The Impact of Visual Field Clusters on Performance-based Measures and Vision-Related Quality of Life in Patients With Glaucoma




Purpose


To investigate how visual field (VF) clusters affect performance-based measures of the ability to perform activities of daily living and subjective measures of vision-related quality of life (QoL) in patients with glaucoma.


Design


Prospective, cross-sectional study.


Methods


setting : Institutional – Wills Eye Hospital. study population : 322 eyes of 161 patients with moderate-stage glaucoma. observation : VF tests were conducted using the Humphrey 24-2 Swedish Interactive Thresholding Algorithm standard perimeter. The VFs of each patient were divided into 5 clusters: nasal, temporal, central, paracentral, and peripheral. The score for each cluster was the averaged total deviation scores of all tested points within the cluster. Each cluster score was correlated with performance-based measures of visual function and subjective assessment of vision-related QoL. main outcome measures : The Compressed Assessment of Ability Related to Vision, the National Eye Institute Visual Functioning Questionnaire 25 (NEI VFQ-25), and the Modified Glaucoma Symptom Scale.


Results


The central VF cluster in the better eye was positively correlated with all Compressed Assessment of Ability Related to Vision (performance-based measure) subscales. The strongest correlation for the better eye was between the central VF cluster and total Compressed Assessment of Ability Related to Vision score (0.39, P < .001). The inferior VF hemisphere in both eyes was positively correlated with most Compressed Assessment of Ability Related to Vision subscales. Central VF clusters in the better eye were positively correlated with a majority of the NEI VFQ-25 subscales. There were no significant correlations between VF clusters and Modified Glaucoma Symptom Scale subscales.


Conclusions


Scores of central VF defects in the better eye and inferior hemisphere defects in both eyes were positively correlated with performance-based measures of the ability to perform activities of daily living. Glaucoma patients with central defects in the better eye were more likely to have reduced scores on assessments of vision-related QoL.


Glaucoma is the leading causes of irreversible blindness, affecting approximately 70 million individuals worldwide. Vision loss from glaucoma is known to decrease vision-related quality of life (QoL), with many patients having difficulties with driving, walking, taking medications, doing housework, preparing meals, and reading, along with a growing fear of blindness, social withdrawal, and depression.


Studies examining the relationship between visual field (VF) loss and vision-related QoL often use mean deviations (MD) to assess the severity of VF loss. However, patients with the same degree of MD may have different locations of VF defects that could have different effects on vision-related QoL domains. Therefore, identifying the locations of VF defects may provide a better understanding of the relationship between vision-related QoL and VF loss. Researchers have examined clustered VFs and vision-related QoL using the National Eye Institute Visual Function Questionnaire (NEI VFQ-25) and found that lower paracentral and peripheral VF defects in the better eye are positively correlated with the NEI VFQ-25. In other studies, relationships were found between VF hemifields and vision-related QoL, suggesting that inferior VF loss has a more substantial impact on patients’ vision-related QoL. While these studies have found associations between VF clusters with subjective assessments of vision-related QoL, there are limited data on how VF clusters affect performance-based measures of activities of daily living.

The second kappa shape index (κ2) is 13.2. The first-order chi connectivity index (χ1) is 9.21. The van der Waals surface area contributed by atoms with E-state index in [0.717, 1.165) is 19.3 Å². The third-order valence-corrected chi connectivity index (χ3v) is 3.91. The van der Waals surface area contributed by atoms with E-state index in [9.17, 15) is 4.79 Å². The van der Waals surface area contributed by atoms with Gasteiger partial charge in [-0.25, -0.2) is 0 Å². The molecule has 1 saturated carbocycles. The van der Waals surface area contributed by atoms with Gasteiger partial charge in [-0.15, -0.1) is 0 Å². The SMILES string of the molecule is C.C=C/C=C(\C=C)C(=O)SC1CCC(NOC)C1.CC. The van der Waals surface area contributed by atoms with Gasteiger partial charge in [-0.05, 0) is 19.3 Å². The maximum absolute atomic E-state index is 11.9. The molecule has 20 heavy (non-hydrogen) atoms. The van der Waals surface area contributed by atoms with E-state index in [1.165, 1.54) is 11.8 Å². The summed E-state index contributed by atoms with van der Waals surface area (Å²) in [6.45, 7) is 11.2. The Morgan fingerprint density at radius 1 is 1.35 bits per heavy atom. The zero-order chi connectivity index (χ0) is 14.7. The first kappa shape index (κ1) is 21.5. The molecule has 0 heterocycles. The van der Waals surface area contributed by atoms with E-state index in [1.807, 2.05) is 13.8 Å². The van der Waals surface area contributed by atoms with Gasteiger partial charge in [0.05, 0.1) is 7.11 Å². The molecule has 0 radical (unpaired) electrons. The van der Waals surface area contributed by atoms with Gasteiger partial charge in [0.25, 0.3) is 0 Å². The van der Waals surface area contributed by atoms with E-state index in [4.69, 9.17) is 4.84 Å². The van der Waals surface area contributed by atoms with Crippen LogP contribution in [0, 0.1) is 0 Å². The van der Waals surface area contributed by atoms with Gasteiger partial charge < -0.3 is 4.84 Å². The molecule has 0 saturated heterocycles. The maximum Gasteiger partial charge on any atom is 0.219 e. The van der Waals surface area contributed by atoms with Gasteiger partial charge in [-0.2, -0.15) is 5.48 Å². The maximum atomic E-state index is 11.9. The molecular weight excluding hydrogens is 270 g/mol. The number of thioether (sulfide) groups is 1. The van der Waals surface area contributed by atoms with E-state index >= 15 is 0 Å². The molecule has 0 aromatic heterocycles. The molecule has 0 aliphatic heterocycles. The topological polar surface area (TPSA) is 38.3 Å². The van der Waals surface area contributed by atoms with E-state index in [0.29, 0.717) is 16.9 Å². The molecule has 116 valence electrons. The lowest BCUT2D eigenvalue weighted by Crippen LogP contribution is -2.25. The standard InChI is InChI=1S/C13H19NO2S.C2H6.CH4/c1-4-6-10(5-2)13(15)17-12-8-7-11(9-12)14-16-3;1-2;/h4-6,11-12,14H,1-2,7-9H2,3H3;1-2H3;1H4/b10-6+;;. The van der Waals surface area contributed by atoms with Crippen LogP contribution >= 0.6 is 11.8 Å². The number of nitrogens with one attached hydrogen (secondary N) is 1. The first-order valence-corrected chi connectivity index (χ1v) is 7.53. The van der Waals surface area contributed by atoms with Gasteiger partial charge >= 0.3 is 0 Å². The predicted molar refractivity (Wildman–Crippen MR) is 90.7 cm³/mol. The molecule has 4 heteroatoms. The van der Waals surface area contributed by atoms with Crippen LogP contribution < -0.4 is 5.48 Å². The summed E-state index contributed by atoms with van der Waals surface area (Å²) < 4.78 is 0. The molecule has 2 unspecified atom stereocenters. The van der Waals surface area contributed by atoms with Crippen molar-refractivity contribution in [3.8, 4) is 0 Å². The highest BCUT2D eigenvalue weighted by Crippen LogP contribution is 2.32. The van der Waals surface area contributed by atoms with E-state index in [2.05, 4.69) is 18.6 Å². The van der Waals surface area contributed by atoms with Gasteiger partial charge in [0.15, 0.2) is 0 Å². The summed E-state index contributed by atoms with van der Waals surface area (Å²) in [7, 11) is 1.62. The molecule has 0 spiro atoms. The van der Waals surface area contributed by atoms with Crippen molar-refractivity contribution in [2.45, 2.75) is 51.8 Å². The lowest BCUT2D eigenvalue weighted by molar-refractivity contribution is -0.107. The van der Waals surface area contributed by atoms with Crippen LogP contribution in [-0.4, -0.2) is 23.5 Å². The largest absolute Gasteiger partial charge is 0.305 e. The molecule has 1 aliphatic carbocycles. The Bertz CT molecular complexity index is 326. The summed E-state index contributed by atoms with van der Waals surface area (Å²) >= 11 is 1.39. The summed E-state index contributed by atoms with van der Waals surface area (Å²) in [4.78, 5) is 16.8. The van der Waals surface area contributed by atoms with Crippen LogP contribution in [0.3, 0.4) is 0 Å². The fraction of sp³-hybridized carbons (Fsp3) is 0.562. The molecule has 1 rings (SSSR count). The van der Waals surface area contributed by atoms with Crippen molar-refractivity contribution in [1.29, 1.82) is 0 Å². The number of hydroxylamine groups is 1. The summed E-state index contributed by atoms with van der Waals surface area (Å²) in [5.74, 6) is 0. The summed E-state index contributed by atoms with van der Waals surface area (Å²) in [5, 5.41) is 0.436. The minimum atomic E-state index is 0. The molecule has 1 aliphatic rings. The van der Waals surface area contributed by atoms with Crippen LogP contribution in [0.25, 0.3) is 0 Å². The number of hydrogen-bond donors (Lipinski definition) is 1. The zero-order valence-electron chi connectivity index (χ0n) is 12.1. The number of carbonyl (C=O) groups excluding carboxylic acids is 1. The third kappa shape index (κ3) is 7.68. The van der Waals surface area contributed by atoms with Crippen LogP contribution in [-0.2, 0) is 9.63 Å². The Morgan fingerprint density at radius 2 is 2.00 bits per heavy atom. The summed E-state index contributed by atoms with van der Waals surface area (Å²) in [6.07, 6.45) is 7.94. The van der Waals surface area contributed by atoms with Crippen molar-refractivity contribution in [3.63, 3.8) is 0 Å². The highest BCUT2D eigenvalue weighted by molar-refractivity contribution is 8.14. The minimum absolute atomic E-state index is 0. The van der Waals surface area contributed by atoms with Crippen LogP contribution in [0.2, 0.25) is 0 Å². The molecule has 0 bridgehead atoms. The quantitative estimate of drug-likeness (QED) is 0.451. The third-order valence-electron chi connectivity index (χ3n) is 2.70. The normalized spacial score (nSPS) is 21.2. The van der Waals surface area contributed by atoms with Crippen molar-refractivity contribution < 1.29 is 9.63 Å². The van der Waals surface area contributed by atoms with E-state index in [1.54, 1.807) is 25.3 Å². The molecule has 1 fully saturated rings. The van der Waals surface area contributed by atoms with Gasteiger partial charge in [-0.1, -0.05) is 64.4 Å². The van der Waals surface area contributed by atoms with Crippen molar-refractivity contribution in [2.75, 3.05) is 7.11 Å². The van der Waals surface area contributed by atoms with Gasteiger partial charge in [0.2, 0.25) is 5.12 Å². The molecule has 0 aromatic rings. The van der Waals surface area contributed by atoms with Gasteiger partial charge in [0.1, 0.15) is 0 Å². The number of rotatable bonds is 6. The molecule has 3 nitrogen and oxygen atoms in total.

The aim of this study was to investigate how VF defect clusters affects both performance-based measures of activities of daily living and subjective measures of vision-related QoL in patients with glaucoma.


Methods


The Wills Eye Hospital Institutional Review Board approved the study protocol, and written informed consent was obtained from all patients in accordance with the Health Insurance Portability and Accountability Act (HIPAA) and the Declaration of Helsinki. This clinical trial was registered at www.clinicaltrials.gov , with registration number NCT01476644 .


This prospective, observational study was performed at the Wills Eye Hospital Glaucoma Research Center. This report is a sub-analysis of data obtained from the baseline visit of an ongoing cohort study conducted over a 4-year period. The design, methods, and results of the baseline visit of this study are described in detail elsewhere. In brief, patients were eligible to participate if they were between the ages of 21 and 85, were able to communicate in English, had a minimum 2-year diagnosis of open-angle glaucoma or chronic angle-closure glaucoma, and their Disk Damage Likelihood Scale (DDLS) score was between 5 and 8 in at least 1 eye (moderate-stage glaucoma). Patients were excluded from the study if they had neurologic or musculoskeletal diseases that would influence performance, incisional eye surgery within 3 months prior to enrollment, laser therapy within 1 month prior to enrollment, any cause of visual impairment other than glaucoma, or any medical condition that would preclude the subject’s providing reliable and valid data (eg, cognitive impairment).


The extent of glaucoma was measured using 3 measures: clinical measures, performance-based assessments that indicate the ability to carry out daily activities, and self-reported measurements of vision-related QoL.


Clinical Measures


Clinical measures included a complete ocular examination that documented subjects’ current symptoms, general health conditions, medications, and ocular comorbidities. The ocular examination included visual acuity (VA) assessment using the Early Treatment Diabetic Retinopathy Study (ETDRS) guidelines and a slit-lamp examination, including intraocular pressure (IOP) measurement using Goldmann applanation tonometry and a fundus examination. Two consecutive VF tests, separated by 25–50 minutes, were conducted using the Humphrey 24-2 Swedish Interactive Thresholding Algorithm standard perimeter (Carl Zeiss Meditec, Inc, Dublin, California, USA). Other clinical measures, including optic nerve head imaging using Cirrus spectral-domain optical coherence tomography (Carl Zeiss Meditec) and contrast sensitivity tests were also performed; their results are outside the scope of this manuscript and reported separately.